Diep and her daughter were shocked about the news that Hanoi would stop enrolling students in the double-degree training program for the next academic year as they have been preparing for the entrance exam to the program for two years.
The dual-degree training program is favored by many students
The Hanoi Education and Training Department has worked with district sub-departments on a plan to stop enrolling students in the sixth grade of the dual-degree training program after three years of running the program on a trial basis.
The department asked for the Hanoi People’s Committee’s opinions on the issue.
Parents and students were surprised because the education department had mentioned enrollment in the dual-degree program in a document released some weeks ago.
When their daughter entered the third grade, Diep and her husband began thinking about where to send the girl when she finished primary school – the dual-degree program or the high-quality program at the Cau Giay Secondary School.
After consulting with her colleagues at the office, she decided that her daughter would apply for the dual-degree program, because she would be able to practice English every day following the advanced training program.
“We need to program our daughter’s study very early because she needs time to prepare for the entrance exam,” Diep explained, adding that many students want to follow the program and her daughter would have to compete with many excellent students.
To prepare for the exam, Diep registered for many tutoring classes in English and Math (taught in English) for her daughter. She has pursued a very busy timetable for the last two years.
But it seems their efforts were in vain.
Why a dual-degree program?
More than 3,000 students attended entrance exams in July 2020 to seven schools allowed to run the dual-degree training program. The students finishing the program will get an IGCSE Cambridge certificate (International General Certificate of Secondary Education) in addition to a Vietnamese secondary school certificate.
Only 350 students were chosen from the exam, which means that one student had to compete with nine other students for a seat at the schools. Education experts commented that the competition ratio was too high, and the entrance exam was even tougher than the university entrance exam.
H.T.M, whose daughter is a fifth grader in Tay Ho district and is preparing for the entrance exam to the dual-degree program at Chu Van An Secondary School, said the program is favored by parents because students can study English with native speakers. Also, there are not too many students in the classes, and the tuition is not as high as tuition set by private and international schools.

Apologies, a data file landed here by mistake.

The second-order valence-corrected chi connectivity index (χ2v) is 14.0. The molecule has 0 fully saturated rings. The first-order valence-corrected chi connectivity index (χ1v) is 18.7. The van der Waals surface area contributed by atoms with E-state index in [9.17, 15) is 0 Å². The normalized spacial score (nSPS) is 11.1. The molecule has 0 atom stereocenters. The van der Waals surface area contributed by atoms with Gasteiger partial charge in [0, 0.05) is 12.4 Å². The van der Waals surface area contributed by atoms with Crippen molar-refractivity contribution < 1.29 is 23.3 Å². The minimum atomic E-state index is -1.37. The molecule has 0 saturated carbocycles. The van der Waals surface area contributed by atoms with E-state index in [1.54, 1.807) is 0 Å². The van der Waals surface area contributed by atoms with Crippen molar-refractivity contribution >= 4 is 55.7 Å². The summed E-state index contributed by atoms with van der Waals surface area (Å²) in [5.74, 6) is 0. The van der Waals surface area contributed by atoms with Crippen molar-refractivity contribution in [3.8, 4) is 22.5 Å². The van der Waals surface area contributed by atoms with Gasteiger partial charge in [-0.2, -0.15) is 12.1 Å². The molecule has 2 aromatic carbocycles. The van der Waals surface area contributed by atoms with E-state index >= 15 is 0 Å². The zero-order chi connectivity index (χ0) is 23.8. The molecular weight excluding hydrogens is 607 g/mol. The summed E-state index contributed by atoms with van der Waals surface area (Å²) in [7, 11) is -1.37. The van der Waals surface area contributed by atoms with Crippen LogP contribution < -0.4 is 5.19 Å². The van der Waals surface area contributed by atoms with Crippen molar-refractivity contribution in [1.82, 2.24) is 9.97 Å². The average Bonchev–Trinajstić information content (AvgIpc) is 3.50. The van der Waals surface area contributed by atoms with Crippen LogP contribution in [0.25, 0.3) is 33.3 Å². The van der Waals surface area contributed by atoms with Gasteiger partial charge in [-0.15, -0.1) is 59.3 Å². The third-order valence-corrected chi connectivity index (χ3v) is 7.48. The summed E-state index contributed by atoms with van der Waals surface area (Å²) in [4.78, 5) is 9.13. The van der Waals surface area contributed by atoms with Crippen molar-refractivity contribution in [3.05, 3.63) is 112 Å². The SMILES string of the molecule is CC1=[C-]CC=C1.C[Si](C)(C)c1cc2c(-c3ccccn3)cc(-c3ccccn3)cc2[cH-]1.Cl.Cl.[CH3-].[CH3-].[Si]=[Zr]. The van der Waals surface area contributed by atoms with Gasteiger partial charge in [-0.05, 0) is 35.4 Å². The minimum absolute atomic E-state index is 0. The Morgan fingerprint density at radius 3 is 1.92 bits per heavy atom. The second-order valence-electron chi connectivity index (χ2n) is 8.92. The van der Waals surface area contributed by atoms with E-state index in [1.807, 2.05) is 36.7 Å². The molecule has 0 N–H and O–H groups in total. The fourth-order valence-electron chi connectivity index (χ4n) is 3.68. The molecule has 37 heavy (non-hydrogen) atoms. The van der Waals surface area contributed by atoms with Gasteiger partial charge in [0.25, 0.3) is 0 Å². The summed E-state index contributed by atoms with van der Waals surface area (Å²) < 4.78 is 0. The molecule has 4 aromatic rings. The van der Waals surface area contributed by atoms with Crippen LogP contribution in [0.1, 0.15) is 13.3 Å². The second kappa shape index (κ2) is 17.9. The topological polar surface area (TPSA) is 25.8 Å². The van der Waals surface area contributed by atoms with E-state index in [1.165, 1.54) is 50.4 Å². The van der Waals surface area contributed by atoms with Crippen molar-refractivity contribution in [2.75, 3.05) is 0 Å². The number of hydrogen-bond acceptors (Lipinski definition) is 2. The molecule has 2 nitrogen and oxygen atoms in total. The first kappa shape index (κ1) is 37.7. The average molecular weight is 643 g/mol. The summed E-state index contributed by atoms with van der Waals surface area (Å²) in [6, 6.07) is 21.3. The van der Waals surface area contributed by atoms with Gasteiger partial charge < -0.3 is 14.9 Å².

“With the program, public school students can access international education at a reasonable cost,” she explained.
M said she could not understand why Hanoi decided to stop the program which is running well and favored by many students.
|Education experts commented that the competition ratio was too high, and the entrance exam was even tougher than the university entrance exam.|
She said the education department should have informed them about the intention to stop the program many months ago.
“They always make sudden decisions, which puzzles us,” M said.
Diep complained that she doesn’t know what to do now. "It is too late to begin preparing for the high-quality training program now,” she said.
What does the education department say?
The Hanoi Education and Training Department on April 23 held a press briefing about about stopping student enrollment for the dual-degree program in the 2021-2022 academic year.
Pham Xuan Tien, deputy director of the Hanoi Education and Training Department, said the stop was foreseeable.
Under the the dual-degree training program on a trial basis for six years approved by the Hanoi People’s Committee in Decision 2830 on June 8, 2018, enrollment of students in the sixth grade of the program would be implemented in the 2018-2019, 2019-2020 and 2020-2021 academic years. From the following academic years, Hanoi will not enroll sixth graders for the program, but will only continue teaching students who will move up to the 7th, 8th and 9th grades.
Under the project, the education department will join forces with local departments to review the implementation of the project and make decisions for the next period.
Asked why the education department still showed guidance on enrollment in the program in a document released a couple of weeks ago, he said after consulting city leaders on the issue, the department decided to stop the enrollment.
He said that schools know the roadmap of the project, and that parents were surprised about the suspension of the program because of problems in information.
“We regret that the details of the program could not reach all parents, and some parents misunderstood that the program would continue,” he said.
Regarding the police investigation, Tien said this is professional work of the police, and the department did not know about the investigation as it is a national secret. He reaffirmed that the program has been suspended not because of the investigation. The suspension had already been planned before.
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